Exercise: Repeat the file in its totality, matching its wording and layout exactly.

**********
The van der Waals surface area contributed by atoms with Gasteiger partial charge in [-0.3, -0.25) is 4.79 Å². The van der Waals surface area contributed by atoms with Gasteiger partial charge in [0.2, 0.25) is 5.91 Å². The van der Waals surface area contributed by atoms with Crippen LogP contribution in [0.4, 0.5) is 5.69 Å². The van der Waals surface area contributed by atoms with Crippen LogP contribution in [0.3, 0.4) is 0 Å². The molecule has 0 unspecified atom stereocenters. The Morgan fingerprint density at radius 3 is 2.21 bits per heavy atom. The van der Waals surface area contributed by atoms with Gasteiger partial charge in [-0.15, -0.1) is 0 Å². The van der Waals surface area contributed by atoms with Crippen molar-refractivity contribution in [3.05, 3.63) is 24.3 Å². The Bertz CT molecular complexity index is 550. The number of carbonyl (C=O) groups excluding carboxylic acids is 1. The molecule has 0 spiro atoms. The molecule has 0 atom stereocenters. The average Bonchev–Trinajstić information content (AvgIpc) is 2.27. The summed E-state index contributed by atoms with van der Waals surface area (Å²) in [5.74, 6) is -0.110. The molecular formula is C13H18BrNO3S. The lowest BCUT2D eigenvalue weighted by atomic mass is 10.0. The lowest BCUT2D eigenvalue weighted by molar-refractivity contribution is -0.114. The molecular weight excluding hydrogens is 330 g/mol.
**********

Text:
The van der Waals surface area contributed by atoms with Gasteiger partial charge in [-0.3, -0.25) is 4.79 Å². The van der Waals surface area contributed by atoms with Gasteiger partial charge in [0.2, 0.25) is 5.91 Å². The van der Waals surface area contributed by atoms with Crippen LogP contribution in [0.4, 0.5) is 5.69 Å². The van der Waals surface area contributed by atoms with Crippen LogP contribution in [0.3, 0.4) is 0 Å². The molecule has 0 unspecified atom stereocenters. The Morgan fingerprint density at radius 3 is 2.21 bits per heavy atom. The van der Waals surface area contributed by atoms with Gasteiger partial charge in [-0.15, -0.1) is 0 Å². The van der Waals surface area contributed by atoms with Crippen molar-refractivity contribution in [3.05, 3.63) is 24.3 Å². The Bertz CT molecular complexity index is 550. The number of carbonyl (C=O) groups excluding carboxylic acids is 1. The molecule has 0 spiro atoms. The molecule has 0 atom stereocenters. The average Bonchev–Trinajstić information content (AvgIpc) is 2.27. The summed E-state index contributed by atoms with van der Waals surface area (Å²) in [5.74, 6) is -0.110. The molecular formula is C13H18BrNO3S. The lowest BCUT2D eigenvalue weighted by atomic mass is 10.0. The lowest BCUT2D eigenvalue weighted by molar-refractivity contribution is -0.114. The molecular weight excluding hydrogens is 330 g/mol.